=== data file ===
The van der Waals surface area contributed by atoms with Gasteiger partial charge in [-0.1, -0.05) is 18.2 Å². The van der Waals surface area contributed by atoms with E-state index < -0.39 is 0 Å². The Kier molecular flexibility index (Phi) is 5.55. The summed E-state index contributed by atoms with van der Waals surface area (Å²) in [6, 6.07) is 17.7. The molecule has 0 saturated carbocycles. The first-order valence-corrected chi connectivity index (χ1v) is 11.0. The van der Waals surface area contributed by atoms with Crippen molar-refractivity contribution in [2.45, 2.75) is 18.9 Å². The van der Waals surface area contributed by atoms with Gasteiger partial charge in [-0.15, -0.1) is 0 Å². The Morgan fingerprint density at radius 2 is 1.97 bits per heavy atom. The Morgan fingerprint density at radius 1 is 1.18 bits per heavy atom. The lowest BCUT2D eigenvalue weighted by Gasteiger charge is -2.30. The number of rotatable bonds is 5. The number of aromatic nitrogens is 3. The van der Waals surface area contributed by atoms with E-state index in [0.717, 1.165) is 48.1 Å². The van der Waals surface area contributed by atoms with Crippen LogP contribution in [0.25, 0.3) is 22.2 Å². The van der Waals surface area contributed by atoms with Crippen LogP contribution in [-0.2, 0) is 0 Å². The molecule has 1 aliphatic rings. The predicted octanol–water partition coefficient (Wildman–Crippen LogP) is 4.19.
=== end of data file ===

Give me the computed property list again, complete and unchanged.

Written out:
The van der Waals surface area contributed by atoms with Gasteiger partial charge in [-0.1, -0.05) is 18.2 Å². The van der Waals surface area contributed by atoms with E-state index < -0.39 is 0 Å². The Kier molecular flexibility index (Phi) is 5.55. The summed E-state index contributed by atoms with van der Waals surface area (Å²) in [6, 6.07) is 17.7. The molecule has 0 saturated carbocycles. The first-order valence-corrected chi connectivity index (χ1v) is 11.0. The van der Waals surface area contributed by atoms with Crippen molar-refractivity contribution in [2.45, 2.75) is 18.9 Å². The van der Waals surface area contributed by atoms with Gasteiger partial charge in [-0.15, -0.1) is 0 Å². The Morgan fingerprint density at radius 2 is 1.97 bits per heavy atom. The Morgan fingerprint density at radius 1 is 1.18 bits per heavy atom. The lowest BCUT2D eigenvalue weighted by Gasteiger charge is -2.30. The number of rotatable bonds is 5. The number of aromatic nitrogens is 3. The van der Waals surface area contributed by atoms with E-state index in [0.717, 1.165) is 48.1 Å². The van der Waals surface area contributed by atoms with Crippen LogP contribution in [0.25, 0.3) is 22.2 Å². The van der Waals surface area contributed by atoms with Crippen LogP contribution in [-0.2, 0) is 0 Å². The molecule has 1 aliphatic rings. The predicted octanol–water partition coefficient (Wildman–Crippen LogP) is 4.19.